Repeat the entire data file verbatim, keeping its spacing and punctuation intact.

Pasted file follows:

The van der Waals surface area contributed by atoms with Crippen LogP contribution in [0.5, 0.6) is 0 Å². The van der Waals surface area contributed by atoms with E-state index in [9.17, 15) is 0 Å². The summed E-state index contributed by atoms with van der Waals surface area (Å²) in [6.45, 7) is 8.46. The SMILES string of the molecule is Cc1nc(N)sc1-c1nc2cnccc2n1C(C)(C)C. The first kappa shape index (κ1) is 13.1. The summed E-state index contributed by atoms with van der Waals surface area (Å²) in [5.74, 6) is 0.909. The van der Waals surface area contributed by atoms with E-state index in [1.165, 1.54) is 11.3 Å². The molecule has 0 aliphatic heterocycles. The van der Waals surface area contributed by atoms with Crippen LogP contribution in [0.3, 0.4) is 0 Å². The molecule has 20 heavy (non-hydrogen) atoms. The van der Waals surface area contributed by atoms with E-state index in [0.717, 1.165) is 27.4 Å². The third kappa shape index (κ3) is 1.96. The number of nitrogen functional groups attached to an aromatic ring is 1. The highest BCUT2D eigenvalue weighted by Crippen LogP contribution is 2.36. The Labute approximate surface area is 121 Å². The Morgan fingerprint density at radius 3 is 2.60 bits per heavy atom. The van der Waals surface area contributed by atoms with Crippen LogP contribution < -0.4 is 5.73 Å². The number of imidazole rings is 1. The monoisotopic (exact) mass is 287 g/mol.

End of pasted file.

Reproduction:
The van der Waals surface area contributed by atoms with Crippen LogP contribution in [0.5, 0.6) is 0 Å². The van der Waals surface area contributed by atoms with E-state index in [9.17, 15) is 0 Å². The summed E-state index contributed by atoms with van der Waals surface area (Å²) in [6.45, 7) is 8.46. The SMILES string of the molecule is Cc1nc(N)sc1-c1nc2cnccc2n1C(C)(C)C. The first kappa shape index (κ1) is 13.1. The summed E-state index contributed by atoms with van der Waals surface area (Å²) in [5.74, 6) is 0.909. The van der Waals surface area contributed by atoms with E-state index in [1.165, 1.54) is 11.3 Å². The molecule has 0 aliphatic heterocycles. The van der Waals surface area contributed by atoms with Crippen LogP contribution in [0.3, 0.4) is 0 Å². The molecule has 20 heavy (non-hydrogen) atoms. The van der Waals surface area contributed by atoms with E-state index in [0.717, 1.165) is 27.4 Å². The third kappa shape index (κ3) is 1.96. The number of nitrogen functional groups attached to an aromatic ring is 1. The highest BCUT2D eigenvalue weighted by Crippen LogP contribution is 2.36. The Labute approximate surface area is 121 Å². The Morgan fingerprint density at radius 3 is 2.60 bits per heavy atom. The van der Waals surface area contributed by atoms with Crippen LogP contribution < -0.4 is 5.73 Å². The number of imidazole rings is 1. The monoisotopic (exact) mass is 287 g/mol.